The Importance of Training in Partner Relationship Management

22nd December 2021


Table of Contents

Crutches have remained relatively unchanged for hundreds of years. The logic is simple: You use your hands and arms to balance and move. So when the iWalk 2.0 came onto the scene promising hands-free use, the brand expected users would have trouble visualising how it works.

Yet instead of directing the educational effort towards consumers, the company went a different way and focused on resellers. Partners were given comprehensive training on how to fit patients for the device, and how to teach them to walk in it. 

The iWalk 2.0 has since won numerous awards and is now being sold in 30 countries, largely through external sales channels. The team itself only consists of five people.

What Is Partner Relationship Management?

There are plenty of businesses like iWalk whose success–or failure–is heavily contingent on the performance of external sales partners. Distributors, resellers, and franchisees become extensions of the brand themselves. 

And as they’re practically part of the core business, maintaining a good relationship with these channels is crucial for driving sales and maintaining the strength of your brand across regions. Partner Relationship Management (PRM) as a practice helps brands establish trust, improve performance, keep communications open, and ensure partnerships remain mutually beneficial.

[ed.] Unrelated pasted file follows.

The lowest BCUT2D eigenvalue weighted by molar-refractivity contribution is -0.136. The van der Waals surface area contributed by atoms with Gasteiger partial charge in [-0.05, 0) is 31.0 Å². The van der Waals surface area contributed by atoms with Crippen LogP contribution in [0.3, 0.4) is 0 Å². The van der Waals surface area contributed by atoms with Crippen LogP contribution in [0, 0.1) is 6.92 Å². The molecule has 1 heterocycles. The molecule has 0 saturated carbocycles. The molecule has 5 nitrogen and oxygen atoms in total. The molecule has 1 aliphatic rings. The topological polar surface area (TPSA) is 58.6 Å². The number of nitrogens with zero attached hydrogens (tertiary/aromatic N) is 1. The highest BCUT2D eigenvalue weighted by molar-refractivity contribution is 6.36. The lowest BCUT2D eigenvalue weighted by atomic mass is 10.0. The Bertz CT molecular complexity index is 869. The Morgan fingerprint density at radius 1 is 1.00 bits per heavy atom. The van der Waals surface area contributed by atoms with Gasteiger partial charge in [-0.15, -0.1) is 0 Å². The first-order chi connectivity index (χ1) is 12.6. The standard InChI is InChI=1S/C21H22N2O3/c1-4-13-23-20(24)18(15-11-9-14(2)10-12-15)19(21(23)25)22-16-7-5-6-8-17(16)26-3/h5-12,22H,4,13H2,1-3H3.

Why Is Partner Relationship Management Important?

It directly affects profitability

As the intermediary between manufacturers and end-users, external sales partners directly impact a brand’s bottom line. Low sell-through on the distributor side translates to fewer sales once the time comes to order again.

Active collaboration improves profitability for both parties. Brands who are willing to share valuable customer insights and coach partners are 63 per cent more likely to exceed revenue goals, according to a study by Accenture.

It minimises complexity

Your average business uses around 19 tools for learning. While that seems excessive at first glance, think about how you access training resources. While some companies are able to integrate everything under one eLearning platform or Learning Management System (LMS), many others source solutions from different vendors. Organisations also have complex intranets that host a deep archive of materials.

External sales partners have their own targets and operations to worry about; they won’t have time to wade through the sprawl. Through partner relationship management software, integrated with learning platforms, companies can grant direct access to the resources vendors need to move, market, and sell products.

It cuts excess costs

Relationships between brands and their external sales partners used to be one-sided. “They had a programme, you had to apply to belong to that programme and meet their standards and qualifications. You had to do what they said in order to be allowed to be in that relationship,” says consultant Ryan Morris of Morris Management Partners.

Today, the scales have swung to a more balanced tilt. Distributors and resellers see no shortage of options and can stand to be pickier about the products they carry. Businesses are spending more to acquire and retain partners. Through effective partner management, brands can reduce time and spend wasted on failed partnerships.